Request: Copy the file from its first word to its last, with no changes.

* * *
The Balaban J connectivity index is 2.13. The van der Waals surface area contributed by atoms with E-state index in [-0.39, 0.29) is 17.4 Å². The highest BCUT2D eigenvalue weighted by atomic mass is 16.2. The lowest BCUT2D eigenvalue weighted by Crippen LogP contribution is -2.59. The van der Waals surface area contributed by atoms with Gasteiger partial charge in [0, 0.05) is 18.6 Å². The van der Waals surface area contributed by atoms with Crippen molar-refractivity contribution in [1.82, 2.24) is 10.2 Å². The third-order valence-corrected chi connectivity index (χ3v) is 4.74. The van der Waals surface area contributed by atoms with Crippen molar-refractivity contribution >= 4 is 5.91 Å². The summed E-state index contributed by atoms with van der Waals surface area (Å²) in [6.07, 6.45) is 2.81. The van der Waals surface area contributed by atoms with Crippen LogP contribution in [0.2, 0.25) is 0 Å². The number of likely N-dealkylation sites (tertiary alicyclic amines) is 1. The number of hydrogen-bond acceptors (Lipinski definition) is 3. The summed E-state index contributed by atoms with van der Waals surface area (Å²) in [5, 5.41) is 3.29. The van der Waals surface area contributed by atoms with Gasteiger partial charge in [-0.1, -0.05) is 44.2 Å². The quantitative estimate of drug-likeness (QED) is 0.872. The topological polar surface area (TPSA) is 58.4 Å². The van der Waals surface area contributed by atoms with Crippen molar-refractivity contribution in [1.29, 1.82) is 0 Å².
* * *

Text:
The Balaban J connectivity index is 2.13. The van der Waals surface area contributed by atoms with E-state index in [-0.39, 0.29) is 17.4 Å². The highest BCUT2D eigenvalue weighted by atomic mass is 16.2. The lowest BCUT2D eigenvalue weighted by Crippen LogP contribution is -2.59. The van der Waals surface area contributed by atoms with Gasteiger partial charge in [0, 0.05) is 18.6 Å². The van der Waals surface area contributed by atoms with Crippen molar-refractivity contribution in [1.82, 2.24) is 10.2 Å². The third-order valence-corrected chi connectivity index (χ3v) is 4.74. The van der Waals surface area contributed by atoms with Crippen molar-refractivity contribution >= 4 is 5.91 Å². The summed E-state index contributed by atoms with van der Waals surface area (Å²) in [6.07, 6.45) is 2.81. The van der Waals surface area contributed by atoms with Crippen LogP contribution in [0.2, 0.25) is 0 Å². The number of likely N-dealkylation sites (tertiary alicyclic amines) is 1. The number of hydrogen-bond acceptors (Lipinski definition) is 3. The summed E-state index contributed by atoms with van der Waals surface area (Å²) in [5, 5.41) is 3.29. The van der Waals surface area contributed by atoms with Gasteiger partial charge in [-0.1, -0.05) is 44.2 Å². The quantitative estimate of drug-likeness (QED) is 0.872. The topological polar surface area (TPSA) is 58.4 Å². The van der Waals surface area contributed by atoms with Crippen molar-refractivity contribution in [1.29, 1.82) is 0 Å².